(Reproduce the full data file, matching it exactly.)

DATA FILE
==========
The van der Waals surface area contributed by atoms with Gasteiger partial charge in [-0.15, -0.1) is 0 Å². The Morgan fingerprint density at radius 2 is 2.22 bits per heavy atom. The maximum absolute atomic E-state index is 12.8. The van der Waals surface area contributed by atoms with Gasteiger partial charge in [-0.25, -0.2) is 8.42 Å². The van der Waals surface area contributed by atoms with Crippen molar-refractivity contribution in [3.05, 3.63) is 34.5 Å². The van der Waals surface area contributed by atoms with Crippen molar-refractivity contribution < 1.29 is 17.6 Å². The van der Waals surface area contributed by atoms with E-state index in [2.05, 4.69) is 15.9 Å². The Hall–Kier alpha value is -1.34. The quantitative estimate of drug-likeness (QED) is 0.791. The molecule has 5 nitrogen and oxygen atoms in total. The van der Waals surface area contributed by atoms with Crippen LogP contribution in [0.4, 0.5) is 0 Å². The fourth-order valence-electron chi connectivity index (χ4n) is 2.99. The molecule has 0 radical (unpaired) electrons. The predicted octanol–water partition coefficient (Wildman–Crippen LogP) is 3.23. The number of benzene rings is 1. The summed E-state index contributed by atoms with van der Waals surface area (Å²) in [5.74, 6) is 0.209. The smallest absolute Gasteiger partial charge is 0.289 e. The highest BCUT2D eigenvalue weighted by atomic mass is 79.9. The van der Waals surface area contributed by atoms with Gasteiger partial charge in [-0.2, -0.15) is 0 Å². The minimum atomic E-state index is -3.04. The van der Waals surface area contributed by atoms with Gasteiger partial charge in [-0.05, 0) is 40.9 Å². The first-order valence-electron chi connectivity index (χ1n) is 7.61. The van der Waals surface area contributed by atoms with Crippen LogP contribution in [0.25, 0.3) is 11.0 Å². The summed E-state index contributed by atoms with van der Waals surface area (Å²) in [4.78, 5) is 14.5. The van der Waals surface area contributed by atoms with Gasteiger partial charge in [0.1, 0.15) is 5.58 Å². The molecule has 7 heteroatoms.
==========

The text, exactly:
The van der Waals surface area contributed by atoms with Gasteiger partial charge in [-0.15, -0.1) is 0 Å². The Morgan fingerprint density at radius 2 is 2.22 bits per heavy atom. The maximum absolute atomic E-state index is 12.8. The van der Waals surface area contributed by atoms with Gasteiger partial charge in [-0.25, -0.2) is 8.42 Å². The van der Waals surface area contributed by atoms with Crippen molar-refractivity contribution in [3.05, 3.63) is 34.5 Å². The van der Waals surface area contributed by atoms with Crippen molar-refractivity contribution < 1.29 is 17.6 Å². The van der Waals surface area contributed by atoms with E-state index in [2.05, 4.69) is 15.9 Å². The Hall–Kier alpha value is -1.34. The quantitative estimate of drug-likeness (QED) is 0.791. The molecule has 5 nitrogen and oxygen atoms in total. The van der Waals surface area contributed by atoms with Crippen LogP contribution in [0.4, 0.5) is 0 Å². The fourth-order valence-electron chi connectivity index (χ4n) is 2.99. The molecule has 0 radical (unpaired) electrons. The predicted octanol–water partition coefficient (Wildman–Crippen LogP) is 3.23. The number of benzene rings is 1. The summed E-state index contributed by atoms with van der Waals surface area (Å²) in [5.74, 6) is 0.209. The smallest absolute Gasteiger partial charge is 0.289 e. The highest BCUT2D eigenvalue weighted by atomic mass is 79.9. The van der Waals surface area contributed by atoms with Gasteiger partial charge in [-0.2, -0.15) is 0 Å². The minimum atomic E-state index is -3.04. The van der Waals surface area contributed by atoms with Gasteiger partial charge in [-0.05, 0) is 40.9 Å². The first-order valence-electron chi connectivity index (χ1n) is 7.61. The van der Waals surface area contributed by atoms with Crippen LogP contribution in [0.25, 0.3) is 11.0 Å². The summed E-state index contributed by atoms with van der Waals surface area (Å²) in [4.78, 5) is 14.5. The van der Waals surface area contributed by atoms with Gasteiger partial charge in [0.1, 0.15) is 5.58 Å². The molecule has 7 heteroatoms.